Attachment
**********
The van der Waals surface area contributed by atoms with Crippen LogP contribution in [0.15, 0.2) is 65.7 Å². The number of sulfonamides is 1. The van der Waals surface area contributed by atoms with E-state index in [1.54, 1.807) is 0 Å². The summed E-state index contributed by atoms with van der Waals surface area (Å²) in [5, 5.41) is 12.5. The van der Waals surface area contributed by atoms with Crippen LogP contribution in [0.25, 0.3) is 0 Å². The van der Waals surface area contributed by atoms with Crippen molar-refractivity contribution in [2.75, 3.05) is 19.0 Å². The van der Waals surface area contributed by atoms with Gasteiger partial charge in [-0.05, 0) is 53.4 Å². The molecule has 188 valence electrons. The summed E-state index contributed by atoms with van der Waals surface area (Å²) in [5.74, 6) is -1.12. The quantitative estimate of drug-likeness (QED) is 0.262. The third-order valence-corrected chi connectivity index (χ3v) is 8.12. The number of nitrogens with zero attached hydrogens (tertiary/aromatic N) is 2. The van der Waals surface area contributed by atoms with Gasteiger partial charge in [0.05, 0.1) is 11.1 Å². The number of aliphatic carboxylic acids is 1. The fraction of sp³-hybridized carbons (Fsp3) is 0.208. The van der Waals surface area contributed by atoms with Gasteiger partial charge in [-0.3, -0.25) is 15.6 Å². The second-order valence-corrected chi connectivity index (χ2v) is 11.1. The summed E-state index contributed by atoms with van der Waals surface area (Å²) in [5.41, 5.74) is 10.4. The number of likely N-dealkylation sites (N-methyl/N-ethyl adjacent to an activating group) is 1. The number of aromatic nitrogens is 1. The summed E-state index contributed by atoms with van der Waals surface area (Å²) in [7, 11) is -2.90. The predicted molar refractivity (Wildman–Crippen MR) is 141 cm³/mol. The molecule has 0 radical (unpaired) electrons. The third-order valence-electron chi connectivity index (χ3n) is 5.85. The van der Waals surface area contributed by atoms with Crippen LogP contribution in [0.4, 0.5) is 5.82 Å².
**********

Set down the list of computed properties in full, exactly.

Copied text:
The van der Waals surface area contributed by atoms with Crippen LogP contribution in [0.15, 0.2) is 65.7 Å². The number of sulfonamides is 1. The van der Waals surface area contributed by atoms with E-state index in [1.54, 1.807) is 0 Å². The summed E-state index contributed by atoms with van der Waals surface area (Å²) in [5, 5.41) is 12.5. The van der Waals surface area contributed by atoms with Crippen LogP contribution in [0.25, 0.3) is 0 Å². The van der Waals surface area contributed by atoms with Crippen molar-refractivity contribution in [2.75, 3.05) is 19.0 Å². The van der Waals surface area contributed by atoms with Gasteiger partial charge in [-0.05, 0) is 53.4 Å². The molecule has 188 valence electrons. The summed E-state index contributed by atoms with van der Waals surface area (Å²) in [5.74, 6) is -1.12. The quantitative estimate of drug-likeness (QED) is 0.262. The third-order valence-corrected chi connectivity index (χ3v) is 8.12. The number of nitrogens with zero attached hydrogens (tertiary/aromatic N) is 2. The van der Waals surface area contributed by atoms with Gasteiger partial charge in [0.05, 0.1) is 11.1 Å². The number of aliphatic carboxylic acids is 1. The fraction of sp³-hybridized carbons (Fsp3) is 0.208. The van der Waals surface area contributed by atoms with Gasteiger partial charge in [-0.3, -0.25) is 15.6 Å². The second-order valence-corrected chi connectivity index (χ2v) is 11.1. The summed E-state index contributed by atoms with van der Waals surface area (Å²) in [5.41, 5.74) is 10.4. The number of likely N-dealkylation sites (N-methyl/N-ethyl adjacent to an activating group) is 1. The number of aromatic nitrogens is 1. The summed E-state index contributed by atoms with van der Waals surface area (Å²) in [7, 11) is -2.90. The predicted molar refractivity (Wildman–Crippen MR) is 141 cm³/mol. The molecule has 0 radical (unpaired) electrons. The third-order valence-electron chi connectivity index (χ3n) is 5.85. The van der Waals surface area contributed by atoms with Crippen LogP contribution in [0.4, 0.5) is 5.82 Å².